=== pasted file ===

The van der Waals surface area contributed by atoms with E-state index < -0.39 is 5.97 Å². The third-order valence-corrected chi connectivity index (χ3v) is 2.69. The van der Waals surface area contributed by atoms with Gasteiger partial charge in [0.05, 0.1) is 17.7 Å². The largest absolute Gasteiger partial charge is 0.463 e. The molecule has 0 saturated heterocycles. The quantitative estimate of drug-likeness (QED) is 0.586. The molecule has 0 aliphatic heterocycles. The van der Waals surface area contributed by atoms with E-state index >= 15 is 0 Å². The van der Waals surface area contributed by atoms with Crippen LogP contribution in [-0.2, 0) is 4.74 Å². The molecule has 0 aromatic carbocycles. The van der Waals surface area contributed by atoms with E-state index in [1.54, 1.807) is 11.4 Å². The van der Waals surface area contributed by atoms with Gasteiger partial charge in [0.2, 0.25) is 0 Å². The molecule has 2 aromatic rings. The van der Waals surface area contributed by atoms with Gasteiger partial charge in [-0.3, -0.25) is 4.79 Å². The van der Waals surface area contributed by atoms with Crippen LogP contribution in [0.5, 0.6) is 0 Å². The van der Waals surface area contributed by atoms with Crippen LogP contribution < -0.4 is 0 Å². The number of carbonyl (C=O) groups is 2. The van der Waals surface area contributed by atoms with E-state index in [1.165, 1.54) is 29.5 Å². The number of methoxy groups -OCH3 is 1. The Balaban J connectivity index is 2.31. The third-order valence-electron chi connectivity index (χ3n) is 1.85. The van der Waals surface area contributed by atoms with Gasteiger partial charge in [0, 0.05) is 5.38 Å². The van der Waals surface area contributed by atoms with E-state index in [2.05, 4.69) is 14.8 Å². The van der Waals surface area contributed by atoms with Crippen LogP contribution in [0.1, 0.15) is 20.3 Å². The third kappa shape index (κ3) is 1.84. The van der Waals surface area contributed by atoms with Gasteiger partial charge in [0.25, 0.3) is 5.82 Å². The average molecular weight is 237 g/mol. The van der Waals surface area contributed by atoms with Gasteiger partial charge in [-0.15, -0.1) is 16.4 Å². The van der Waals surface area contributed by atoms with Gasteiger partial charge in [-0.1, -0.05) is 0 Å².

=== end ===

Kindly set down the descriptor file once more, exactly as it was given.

The van der Waals surface area contributed by atoms with E-state index < -0.39 is 5.97 Å². The third-order valence-corrected chi connectivity index (χ3v) is 2.69. The van der Waals surface area contributed by atoms with Gasteiger partial charge in [0.05, 0.1) is 17.7 Å². The largest absolute Gasteiger partial charge is 0.463 e. The molecule has 0 saturated heterocycles. The quantitative estimate of drug-likeness (QED) is 0.586. The molecule has 0 aliphatic heterocycles. The van der Waals surface area contributed by atoms with E-state index >= 15 is 0 Å². The van der Waals surface area contributed by atoms with Crippen LogP contribution in [-0.2, 0) is 4.74 Å². The molecule has 0 aromatic carbocycles. The van der Waals surface area contributed by atoms with E-state index in [1.54, 1.807) is 11.4 Å². The van der Waals surface area contributed by atoms with Gasteiger partial charge in [0.2, 0.25) is 0 Å². The molecule has 2 aromatic rings. The van der Waals surface area contributed by atoms with Gasteiger partial charge in [-0.3, -0.25) is 4.79 Å². The van der Waals surface area contributed by atoms with Crippen LogP contribution in [0.5, 0.6) is 0 Å². The van der Waals surface area contributed by atoms with Crippen LogP contribution < -0.4 is 0 Å². The number of carbonyl (C=O) groups is 2. The van der Waals surface area contributed by atoms with E-state index in [1.165, 1.54) is 29.5 Å². The number of methoxy groups -OCH3 is 1. The Balaban J connectivity index is 2.31. The third-order valence-electron chi connectivity index (χ3n) is 1.85. The van der Waals surface area contributed by atoms with Gasteiger partial charge in [0, 0.05) is 5.38 Å². The van der Waals surface area contributed by atoms with E-state index in [2.05, 4.69) is 14.8 Å². The van der Waals surface area contributed by atoms with Crippen LogP contribution in [0.1, 0.15) is 20.3 Å². The third kappa shape index (κ3) is 1.84. The van der Waals surface area contributed by atoms with Gasteiger partial charge in [0.25, 0.3) is 5.82 Å². The average molecular weight is 237 g/mol. The van der Waals surface area contributed by atoms with Gasteiger partial charge in [-0.15, -0.1) is 16.4 Å². The van der Waals surface area contributed by atoms with Gasteiger partial charge in [-0.1, -0.05) is 0 Å².